I obviously don’t look Korean, but from behind I had the same black hair and similar haircut as the mother of this little girl and I was also wearing the same color shirt. I’ll never forget the look of fear in that little girl’s eyes when she realized she had grabbed onto me, a complete stranger instead of her mother. The force with which she grabbed onto my shirt made sense. She was separated from her Mother and therefore scared. She was frantic to be with her mom again because she knew she would be safe with her mom. Just a few seconds later her mom reappeared and all was well.

We’re not that much different than that little girl. When we are scared, anxious, or feeling unsafe we will run to find safety. In our fear, however, we tend to grab onto the wrong person, thing, or ideology. Any person, thing, or ideology that makes us feel safe, hopeful, and whole. The thing about idol worship is that it can look very similar to Jesus Christ. Just as that little girl mistakenly grabbed on to me because, from a certain perspective, I looked like her mom.

The idols we tend to worship are often blessings God has placed into our lives. The problem is when we worship the blessings instead of the God from whom those blessings come from. We can fall into the trap of worshipping God’s justice rather than Jesus Christ himself. We worship our families and friends instead of the God who blessed us with our loved ones. We worship our kids instead of giving thanks to God who blessed us with our children. We worship movements and ideologies instead of the one who put within us a sense of right and wrong.  

It would do us well to realize we live in a very difficult time in history. No matter where you land in the political landscape we’re all afraid. Seeing those we percieve as enemies as people who are just as afraid as anyone else about the future will give us empathy for why they see the world in the way that they do. In doing so we would be following Jesus’ command to love our neighbors.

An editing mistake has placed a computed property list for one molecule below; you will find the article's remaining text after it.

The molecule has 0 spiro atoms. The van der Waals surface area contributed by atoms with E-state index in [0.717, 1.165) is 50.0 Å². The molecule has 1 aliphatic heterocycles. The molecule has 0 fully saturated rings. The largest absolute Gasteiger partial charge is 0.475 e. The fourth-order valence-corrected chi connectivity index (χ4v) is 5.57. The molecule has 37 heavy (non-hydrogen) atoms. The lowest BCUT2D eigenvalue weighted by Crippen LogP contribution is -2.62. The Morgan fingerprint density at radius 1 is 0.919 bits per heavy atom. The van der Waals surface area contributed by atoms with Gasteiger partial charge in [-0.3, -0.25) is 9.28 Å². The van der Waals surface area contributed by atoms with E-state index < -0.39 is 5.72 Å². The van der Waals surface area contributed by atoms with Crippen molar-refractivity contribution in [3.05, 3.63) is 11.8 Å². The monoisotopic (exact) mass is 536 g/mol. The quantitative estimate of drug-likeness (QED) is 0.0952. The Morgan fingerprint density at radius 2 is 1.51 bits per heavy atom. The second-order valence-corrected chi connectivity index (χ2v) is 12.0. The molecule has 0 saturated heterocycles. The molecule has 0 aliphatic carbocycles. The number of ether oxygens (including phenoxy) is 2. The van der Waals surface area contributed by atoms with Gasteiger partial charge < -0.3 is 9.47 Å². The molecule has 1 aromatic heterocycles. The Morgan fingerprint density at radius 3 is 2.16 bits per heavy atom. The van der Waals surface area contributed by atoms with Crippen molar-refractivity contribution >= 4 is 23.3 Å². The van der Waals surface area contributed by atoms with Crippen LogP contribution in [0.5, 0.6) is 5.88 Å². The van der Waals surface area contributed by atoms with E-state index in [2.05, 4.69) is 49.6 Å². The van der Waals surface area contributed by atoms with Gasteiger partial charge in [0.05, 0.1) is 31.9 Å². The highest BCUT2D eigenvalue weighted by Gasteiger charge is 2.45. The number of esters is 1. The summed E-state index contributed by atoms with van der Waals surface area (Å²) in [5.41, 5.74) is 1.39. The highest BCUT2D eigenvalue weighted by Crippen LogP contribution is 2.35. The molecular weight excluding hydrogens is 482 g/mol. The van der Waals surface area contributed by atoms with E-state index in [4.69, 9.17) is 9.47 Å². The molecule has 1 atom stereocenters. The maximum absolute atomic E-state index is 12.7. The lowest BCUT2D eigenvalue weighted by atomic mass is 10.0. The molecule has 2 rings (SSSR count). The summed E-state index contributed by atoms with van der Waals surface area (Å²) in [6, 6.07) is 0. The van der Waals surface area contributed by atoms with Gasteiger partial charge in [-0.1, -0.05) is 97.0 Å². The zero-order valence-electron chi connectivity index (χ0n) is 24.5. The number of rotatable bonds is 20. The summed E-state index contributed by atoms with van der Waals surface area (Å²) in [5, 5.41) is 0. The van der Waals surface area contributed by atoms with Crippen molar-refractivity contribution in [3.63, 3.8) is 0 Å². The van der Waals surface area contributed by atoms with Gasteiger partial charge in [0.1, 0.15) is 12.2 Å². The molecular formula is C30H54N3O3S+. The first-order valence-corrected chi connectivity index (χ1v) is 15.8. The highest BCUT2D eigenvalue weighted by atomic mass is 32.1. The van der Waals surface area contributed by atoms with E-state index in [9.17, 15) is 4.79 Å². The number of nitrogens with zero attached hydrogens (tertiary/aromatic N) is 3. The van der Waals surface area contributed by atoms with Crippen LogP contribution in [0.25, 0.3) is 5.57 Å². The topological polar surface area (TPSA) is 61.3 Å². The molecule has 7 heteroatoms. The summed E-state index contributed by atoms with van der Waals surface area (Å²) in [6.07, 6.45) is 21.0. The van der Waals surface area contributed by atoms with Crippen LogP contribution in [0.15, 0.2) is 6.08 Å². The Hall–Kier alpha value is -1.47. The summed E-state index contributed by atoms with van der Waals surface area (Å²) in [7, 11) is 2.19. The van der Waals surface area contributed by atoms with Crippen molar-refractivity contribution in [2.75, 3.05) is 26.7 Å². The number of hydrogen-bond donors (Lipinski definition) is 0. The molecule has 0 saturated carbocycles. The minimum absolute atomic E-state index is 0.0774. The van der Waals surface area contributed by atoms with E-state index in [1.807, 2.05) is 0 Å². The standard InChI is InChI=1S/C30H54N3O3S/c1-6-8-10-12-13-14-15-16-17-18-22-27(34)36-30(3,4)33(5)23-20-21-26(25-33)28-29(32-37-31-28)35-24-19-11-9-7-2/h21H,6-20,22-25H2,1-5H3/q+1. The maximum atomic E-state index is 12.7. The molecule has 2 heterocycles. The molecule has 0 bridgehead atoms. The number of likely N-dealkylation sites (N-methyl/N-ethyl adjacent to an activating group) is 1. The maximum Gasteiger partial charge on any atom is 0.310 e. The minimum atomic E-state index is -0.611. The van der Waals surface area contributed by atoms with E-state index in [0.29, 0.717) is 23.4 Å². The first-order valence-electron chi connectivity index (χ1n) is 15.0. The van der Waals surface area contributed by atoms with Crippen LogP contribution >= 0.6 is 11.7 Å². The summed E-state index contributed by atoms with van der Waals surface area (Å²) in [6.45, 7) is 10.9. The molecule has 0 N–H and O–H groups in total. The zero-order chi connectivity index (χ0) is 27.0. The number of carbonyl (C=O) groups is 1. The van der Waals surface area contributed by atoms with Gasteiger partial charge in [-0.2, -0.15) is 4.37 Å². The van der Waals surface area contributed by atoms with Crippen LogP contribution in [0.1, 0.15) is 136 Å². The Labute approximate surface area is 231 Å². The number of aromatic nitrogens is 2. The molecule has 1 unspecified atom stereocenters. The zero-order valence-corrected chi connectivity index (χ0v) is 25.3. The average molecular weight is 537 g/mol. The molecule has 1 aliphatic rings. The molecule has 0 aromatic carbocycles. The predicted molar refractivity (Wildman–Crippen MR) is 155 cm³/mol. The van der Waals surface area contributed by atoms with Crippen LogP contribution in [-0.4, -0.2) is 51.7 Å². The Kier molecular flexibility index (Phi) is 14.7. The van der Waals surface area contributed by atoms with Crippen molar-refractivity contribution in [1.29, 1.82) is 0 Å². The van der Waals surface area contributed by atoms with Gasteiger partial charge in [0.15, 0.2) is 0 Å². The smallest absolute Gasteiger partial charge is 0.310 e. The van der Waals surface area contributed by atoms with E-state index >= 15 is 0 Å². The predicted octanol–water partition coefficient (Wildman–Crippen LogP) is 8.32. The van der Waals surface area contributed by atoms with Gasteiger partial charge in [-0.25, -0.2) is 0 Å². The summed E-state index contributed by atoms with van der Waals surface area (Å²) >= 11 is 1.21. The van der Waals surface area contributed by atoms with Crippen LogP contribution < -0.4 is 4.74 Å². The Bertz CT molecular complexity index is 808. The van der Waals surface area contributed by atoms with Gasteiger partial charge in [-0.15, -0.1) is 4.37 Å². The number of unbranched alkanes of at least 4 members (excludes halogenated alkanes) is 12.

We are just as prone as that little girl and the Athenians to grab onto anyone but Jesus Christ when we feel lost, afraid, and alone. 

It’s why Paul gently encourages them and us to look to Jesus Christ. In Jesus Christ we not only find what we yearn for, but we also find our very selves. For in him we live, move, and have our being. 

In finding common ground and encouraging them to look to Jesus, Paul doesn’t compromise his own beliefs. While he is respectful, he tells the truth about them and about Jesus Christ. It’s time to repent. Repent means to change direction. He is imploring the Athenians to turn their backs on their idols in order to turn to Christ. We need to do the same. It’s something we do not just once, but time and time again. It’s because time after time we will grab onto anyone or anything but Jesus Christ when we feel lost and afraid.

It is also true that time and time again, Jesus will always forgive us for doing this and will bring us back to him. The more we find ourselves being brought back to Jesus by Jesus himself, the easier it will be to find him when we find ourselves once again in a fog of anxiety and fear.